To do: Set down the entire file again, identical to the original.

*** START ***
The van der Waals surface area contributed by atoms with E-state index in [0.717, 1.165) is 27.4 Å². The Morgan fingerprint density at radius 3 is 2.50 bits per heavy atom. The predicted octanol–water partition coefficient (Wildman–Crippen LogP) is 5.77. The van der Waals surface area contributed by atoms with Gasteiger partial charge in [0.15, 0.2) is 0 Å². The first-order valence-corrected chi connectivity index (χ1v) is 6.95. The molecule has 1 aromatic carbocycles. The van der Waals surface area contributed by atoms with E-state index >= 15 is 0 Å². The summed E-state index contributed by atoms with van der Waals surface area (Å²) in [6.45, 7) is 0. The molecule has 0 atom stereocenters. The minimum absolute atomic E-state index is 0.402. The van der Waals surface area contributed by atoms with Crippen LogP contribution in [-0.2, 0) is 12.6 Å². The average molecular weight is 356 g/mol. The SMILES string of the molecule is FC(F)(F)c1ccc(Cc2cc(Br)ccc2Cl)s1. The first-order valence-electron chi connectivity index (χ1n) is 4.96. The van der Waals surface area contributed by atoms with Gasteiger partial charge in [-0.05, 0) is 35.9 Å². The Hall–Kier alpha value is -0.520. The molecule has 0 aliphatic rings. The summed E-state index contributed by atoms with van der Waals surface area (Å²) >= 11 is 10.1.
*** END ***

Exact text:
The van der Waals surface area contributed by atoms with E-state index in [0.717, 1.165) is 27.4 Å². The Morgan fingerprint density at radius 3 is 2.50 bits per heavy atom. The predicted octanol–water partition coefficient (Wildman–Crippen LogP) is 5.77. The van der Waals surface area contributed by atoms with Gasteiger partial charge in [0.15, 0.2) is 0 Å². The first-order valence-corrected chi connectivity index (χ1v) is 6.95. The molecule has 1 aromatic carbocycles. The van der Waals surface area contributed by atoms with E-state index >= 15 is 0 Å². The summed E-state index contributed by atoms with van der Waals surface area (Å²) in [6.45, 7) is 0. The molecule has 0 atom stereocenters. The minimum absolute atomic E-state index is 0.402. The van der Waals surface area contributed by atoms with Crippen LogP contribution in [-0.2, 0) is 12.6 Å². The average molecular weight is 356 g/mol. The SMILES string of the molecule is FC(F)(F)c1ccc(Cc2cc(Br)ccc2Cl)s1. The first-order valence-electron chi connectivity index (χ1n) is 4.96. The van der Waals surface area contributed by atoms with Gasteiger partial charge in [-0.05, 0) is 35.9 Å². The Hall–Kier alpha value is -0.520. The molecule has 0 aliphatic rings. The summed E-state index contributed by atoms with van der Waals surface area (Å²) >= 11 is 10.1.